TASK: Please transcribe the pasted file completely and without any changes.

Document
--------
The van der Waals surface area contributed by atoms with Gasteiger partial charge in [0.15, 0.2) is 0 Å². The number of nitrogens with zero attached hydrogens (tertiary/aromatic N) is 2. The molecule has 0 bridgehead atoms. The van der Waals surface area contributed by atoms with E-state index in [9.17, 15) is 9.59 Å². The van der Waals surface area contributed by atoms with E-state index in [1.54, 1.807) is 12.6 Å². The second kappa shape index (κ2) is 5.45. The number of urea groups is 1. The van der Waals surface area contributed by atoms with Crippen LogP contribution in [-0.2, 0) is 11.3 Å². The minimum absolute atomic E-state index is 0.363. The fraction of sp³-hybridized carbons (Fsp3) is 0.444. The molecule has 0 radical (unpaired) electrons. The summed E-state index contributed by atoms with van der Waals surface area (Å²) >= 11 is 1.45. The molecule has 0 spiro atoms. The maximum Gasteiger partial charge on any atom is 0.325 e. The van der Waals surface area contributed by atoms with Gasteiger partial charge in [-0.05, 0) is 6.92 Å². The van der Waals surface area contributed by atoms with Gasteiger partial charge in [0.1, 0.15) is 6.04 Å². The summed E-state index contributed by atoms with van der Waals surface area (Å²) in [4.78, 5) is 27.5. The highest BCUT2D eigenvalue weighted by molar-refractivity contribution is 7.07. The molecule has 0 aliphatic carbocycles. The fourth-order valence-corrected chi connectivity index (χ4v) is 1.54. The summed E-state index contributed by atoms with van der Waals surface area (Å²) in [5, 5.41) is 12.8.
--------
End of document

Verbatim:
The van der Waals surface area contributed by atoms with Gasteiger partial charge in [0.15, 0.2) is 0 Å². The number of nitrogens with zero attached hydrogens (tertiary/aromatic N) is 2. The molecule has 0 bridgehead atoms. The van der Waals surface area contributed by atoms with E-state index in [9.17, 15) is 9.59 Å². The van der Waals surface area contributed by atoms with E-state index in [1.54, 1.807) is 12.6 Å². The second kappa shape index (κ2) is 5.45. The number of urea groups is 1. The van der Waals surface area contributed by atoms with Crippen LogP contribution in [-0.2, 0) is 11.3 Å². The minimum absolute atomic E-state index is 0.363. The fraction of sp³-hybridized carbons (Fsp3) is 0.444. The molecule has 0 radical (unpaired) electrons. The summed E-state index contributed by atoms with van der Waals surface area (Å²) >= 11 is 1.45. The molecule has 0 spiro atoms. The maximum Gasteiger partial charge on any atom is 0.325 e. The van der Waals surface area contributed by atoms with Gasteiger partial charge in [-0.05, 0) is 6.92 Å². The van der Waals surface area contributed by atoms with Gasteiger partial charge in [0.1, 0.15) is 6.04 Å². The summed E-state index contributed by atoms with van der Waals surface area (Å²) in [4.78, 5) is 27.5. The highest BCUT2D eigenvalue weighted by molar-refractivity contribution is 7.07. The molecule has 0 aliphatic carbocycles. The fourth-order valence-corrected chi connectivity index (χ4v) is 1.54. The summed E-state index contributed by atoms with van der Waals surface area (Å²) in [5, 5.41) is 12.8.